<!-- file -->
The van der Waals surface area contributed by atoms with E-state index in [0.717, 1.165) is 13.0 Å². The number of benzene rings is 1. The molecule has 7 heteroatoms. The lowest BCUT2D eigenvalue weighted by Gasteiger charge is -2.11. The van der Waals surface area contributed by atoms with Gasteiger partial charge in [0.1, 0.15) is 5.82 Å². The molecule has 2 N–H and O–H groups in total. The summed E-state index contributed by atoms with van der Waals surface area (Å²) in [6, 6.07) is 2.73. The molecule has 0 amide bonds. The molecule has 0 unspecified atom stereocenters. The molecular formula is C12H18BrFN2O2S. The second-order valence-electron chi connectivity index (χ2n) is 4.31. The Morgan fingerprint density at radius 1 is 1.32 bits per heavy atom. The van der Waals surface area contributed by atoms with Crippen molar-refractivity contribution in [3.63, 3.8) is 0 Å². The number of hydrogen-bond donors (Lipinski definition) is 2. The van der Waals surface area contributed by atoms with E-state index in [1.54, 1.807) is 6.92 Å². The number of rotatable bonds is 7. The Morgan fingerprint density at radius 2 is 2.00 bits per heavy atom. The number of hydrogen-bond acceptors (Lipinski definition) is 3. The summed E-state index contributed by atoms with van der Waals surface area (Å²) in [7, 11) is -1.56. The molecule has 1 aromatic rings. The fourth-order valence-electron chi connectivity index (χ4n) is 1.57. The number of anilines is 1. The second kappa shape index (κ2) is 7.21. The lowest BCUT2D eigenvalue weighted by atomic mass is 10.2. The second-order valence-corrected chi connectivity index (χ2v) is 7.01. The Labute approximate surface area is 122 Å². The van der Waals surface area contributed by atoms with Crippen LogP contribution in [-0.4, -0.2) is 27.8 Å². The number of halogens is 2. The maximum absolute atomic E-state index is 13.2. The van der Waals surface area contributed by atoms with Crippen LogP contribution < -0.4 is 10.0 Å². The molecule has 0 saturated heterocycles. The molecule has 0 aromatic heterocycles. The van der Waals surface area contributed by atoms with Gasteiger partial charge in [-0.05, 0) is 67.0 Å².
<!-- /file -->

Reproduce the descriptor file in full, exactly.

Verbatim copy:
The van der Waals surface area contributed by atoms with E-state index in [0.717, 1.165) is 13.0 Å². The number of benzene rings is 1. The molecule has 7 heteroatoms. The lowest BCUT2D eigenvalue weighted by Gasteiger charge is -2.11. The van der Waals surface area contributed by atoms with Gasteiger partial charge in [0.1, 0.15) is 5.82 Å². The molecule has 2 N–H and O–H groups in total. The summed E-state index contributed by atoms with van der Waals surface area (Å²) in [6, 6.07) is 2.73. The molecule has 0 amide bonds. The molecule has 0 unspecified atom stereocenters. The molecular formula is C12H18BrFN2O2S. The second-order valence-electron chi connectivity index (χ2n) is 4.31. The Morgan fingerprint density at radius 1 is 1.32 bits per heavy atom. The van der Waals surface area contributed by atoms with Crippen molar-refractivity contribution in [3.63, 3.8) is 0 Å². The number of hydrogen-bond donors (Lipinski definition) is 2. The van der Waals surface area contributed by atoms with E-state index in [1.54, 1.807) is 6.92 Å². The number of rotatable bonds is 7. The Morgan fingerprint density at radius 2 is 2.00 bits per heavy atom. The number of hydrogen-bond acceptors (Lipinski definition) is 3. The summed E-state index contributed by atoms with van der Waals surface area (Å²) in [7, 11) is -1.56. The molecule has 1 aromatic rings. The fourth-order valence-electron chi connectivity index (χ4n) is 1.57. The number of anilines is 1. The second kappa shape index (κ2) is 7.21. The lowest BCUT2D eigenvalue weighted by atomic mass is 10.2. The second-order valence-corrected chi connectivity index (χ2v) is 7.01. The Labute approximate surface area is 122 Å². The van der Waals surface area contributed by atoms with Crippen LogP contribution in [-0.4, -0.2) is 27.8 Å². The number of halogens is 2. The maximum absolute atomic E-state index is 13.2. The van der Waals surface area contributed by atoms with Crippen LogP contribution < -0.4 is 10.0 Å². The molecule has 0 saturated heterocycles. The molecule has 0 aromatic heterocycles. The van der Waals surface area contributed by atoms with Gasteiger partial charge in [-0.05, 0) is 67.0 Å².